How to turn weight gain into weight loss, and a slight change to The Diet

The entire purpose of The Diet is to help myself, and everyone else on the diet, stay motivated to get to a healthy weight and stay there. Usually this goal is somewhat shrouded under the veil of a competition. But for good reason: competition usually motivates people.

But that isn’t the case with everyone. Some people thrive on competition, being told that they can’t do it, being challenged by their peers. Some don’t. Personally, I thrive on the energy created around a competition. The desire to win isn’t what motivates me, its the desire to participate in a competition with others. Again, this probably isn’t the case with everyone.

This week Pat Dryburgh, the guy I’m in direct competition with on this round of The Diet, posted that he gained one pound. Normally this wouldn’t be a big deal to me and I’d just keep moving forward with my diet, try to give Pat some tips via IM or something, and see how he progresses next week. But it was the language that Pat used in his weigh-in that really struck me and has made me think that we need to make a change in how we’re approaching The Diet this time.

“I don’t have to tell you that this is disappointing. I really thought I had been doing well. I know I shouldn’t be giving up, but it this has been a long, hard struggle over the last year, and I really just want it to be over with. I’m tired of it all.”

I can’t tell you how many times I’ve felt this way. And, since I do a relatively good job of keeping tabs on everyone else that has done The Diet over the years, almost everyone experiences these feelings at one time or another.

If Pat wanted to give up because of a one pound weight gain, normally I’d just give him a punch on the shoulder, telling him that his expectations are set far too high and that sometimes your body simply doesn’t react as well as you’d like it to. But this isn’t about one pound for Pat. This is about the entire process. About finishing what he started. About winning the battle, not with me but, with his weight.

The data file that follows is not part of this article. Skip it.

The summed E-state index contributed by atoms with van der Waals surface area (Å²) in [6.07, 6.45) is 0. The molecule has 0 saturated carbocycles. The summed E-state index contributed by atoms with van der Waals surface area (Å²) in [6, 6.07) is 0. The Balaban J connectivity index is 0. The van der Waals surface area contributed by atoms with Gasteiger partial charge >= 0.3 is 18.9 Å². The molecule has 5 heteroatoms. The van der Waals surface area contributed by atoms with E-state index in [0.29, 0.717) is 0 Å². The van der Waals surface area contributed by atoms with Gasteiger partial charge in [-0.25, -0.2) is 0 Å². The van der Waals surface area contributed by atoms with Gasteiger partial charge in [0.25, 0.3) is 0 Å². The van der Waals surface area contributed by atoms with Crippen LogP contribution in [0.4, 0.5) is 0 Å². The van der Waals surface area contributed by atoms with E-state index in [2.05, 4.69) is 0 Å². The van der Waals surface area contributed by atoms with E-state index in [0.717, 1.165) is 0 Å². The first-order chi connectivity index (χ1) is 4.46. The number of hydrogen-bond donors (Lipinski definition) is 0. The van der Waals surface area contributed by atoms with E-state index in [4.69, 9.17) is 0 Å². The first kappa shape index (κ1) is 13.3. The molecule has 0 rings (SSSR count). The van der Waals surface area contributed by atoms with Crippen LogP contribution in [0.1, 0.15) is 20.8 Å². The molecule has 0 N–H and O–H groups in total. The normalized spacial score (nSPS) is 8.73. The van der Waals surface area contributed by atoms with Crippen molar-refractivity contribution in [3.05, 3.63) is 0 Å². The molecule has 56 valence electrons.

Then he said this.

“So, not only have I gained a pound, but Colin has now lost 4 pounds. I feel more discouraged than ever. He has 16 pounds to go, and I now have 21.”

“I feel more discouraged than ever.” This is the direct opposite effect that The Diet has set out to create. If he had said “Now I’m more motivated than ever to get to the gym, do some running, and stay strict on my diet.” that’d have made me smile. But discouragement is not what anyone on the diet, including me, wants to see anyone go through.

So as of today the challenge between Pat and I is off. I forfeit. I will gladly find something under 20 dollars and send it to you Pat. Your encouragement, motivation, and health are worth far more to me and to you than 20 dollars.

So what is the new challenge? Of course we’re all still going to do The Diet in hopes of losing as much weight as we all set out to lose from the beginning. I think the new goal should now be to help motivate those who need it the most. If you are on The Diet your goals should be to help find more people to join us, to motivate those who have bad weeks, and to use the group as your primary means to stay motivated to accomplish your goals. The Diet is no longer a weight loss competition, it is a challenge to all that are on it to get healthy and help as many people as you can along the way.